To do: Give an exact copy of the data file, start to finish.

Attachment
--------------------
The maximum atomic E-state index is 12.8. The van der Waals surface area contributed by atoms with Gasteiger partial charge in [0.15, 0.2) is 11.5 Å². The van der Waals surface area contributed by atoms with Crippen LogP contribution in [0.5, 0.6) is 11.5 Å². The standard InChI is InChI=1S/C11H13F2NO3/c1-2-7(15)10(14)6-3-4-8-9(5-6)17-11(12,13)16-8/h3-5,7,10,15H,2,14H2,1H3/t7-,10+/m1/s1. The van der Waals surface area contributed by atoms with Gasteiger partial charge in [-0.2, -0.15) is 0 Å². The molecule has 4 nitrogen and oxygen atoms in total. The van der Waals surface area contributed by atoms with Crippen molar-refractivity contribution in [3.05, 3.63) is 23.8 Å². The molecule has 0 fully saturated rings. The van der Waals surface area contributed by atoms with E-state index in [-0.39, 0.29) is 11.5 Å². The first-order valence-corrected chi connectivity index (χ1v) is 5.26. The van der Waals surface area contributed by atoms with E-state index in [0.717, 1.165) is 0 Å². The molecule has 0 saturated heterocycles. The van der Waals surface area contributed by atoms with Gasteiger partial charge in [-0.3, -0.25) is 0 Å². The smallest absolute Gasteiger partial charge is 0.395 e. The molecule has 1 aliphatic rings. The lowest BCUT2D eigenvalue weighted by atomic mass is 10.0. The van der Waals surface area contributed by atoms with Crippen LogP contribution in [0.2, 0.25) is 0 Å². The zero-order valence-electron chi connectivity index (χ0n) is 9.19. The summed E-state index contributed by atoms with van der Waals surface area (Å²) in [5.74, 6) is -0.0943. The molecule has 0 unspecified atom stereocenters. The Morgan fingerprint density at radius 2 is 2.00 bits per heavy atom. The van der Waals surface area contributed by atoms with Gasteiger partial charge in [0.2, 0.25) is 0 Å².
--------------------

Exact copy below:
The maximum atomic E-state index is 12.8. The van der Waals surface area contributed by atoms with Gasteiger partial charge in [0.15, 0.2) is 11.5 Å². The van der Waals surface area contributed by atoms with Crippen LogP contribution in [0.5, 0.6) is 11.5 Å². The standard InChI is InChI=1S/C11H13F2NO3/c1-2-7(15)10(14)6-3-4-8-9(5-6)17-11(12,13)16-8/h3-5,7,10,15H,2,14H2,1H3/t7-,10+/m1/s1. The van der Waals surface area contributed by atoms with Gasteiger partial charge in [-0.2, -0.15) is 0 Å². The molecule has 4 nitrogen and oxygen atoms in total. The van der Waals surface area contributed by atoms with Crippen molar-refractivity contribution in [3.05, 3.63) is 23.8 Å². The molecule has 0 fully saturated rings. The van der Waals surface area contributed by atoms with E-state index in [-0.39, 0.29) is 11.5 Å². The first-order valence-corrected chi connectivity index (χ1v) is 5.26. The van der Waals surface area contributed by atoms with E-state index in [0.717, 1.165) is 0 Å². The molecule has 0 saturated heterocycles. The van der Waals surface area contributed by atoms with Gasteiger partial charge in [-0.3, -0.25) is 0 Å². The smallest absolute Gasteiger partial charge is 0.395 e. The molecule has 1 aliphatic rings. The lowest BCUT2D eigenvalue weighted by atomic mass is 10.0. The van der Waals surface area contributed by atoms with Crippen LogP contribution in [0.2, 0.25) is 0 Å². The zero-order valence-electron chi connectivity index (χ0n) is 9.19. The summed E-state index contributed by atoms with van der Waals surface area (Å²) in [5.74, 6) is -0.0943. The molecule has 0 unspecified atom stereocenters. The Morgan fingerprint density at radius 2 is 2.00 bits per heavy atom. The van der Waals surface area contributed by atoms with Gasteiger partial charge in [0.2, 0.25) is 0 Å².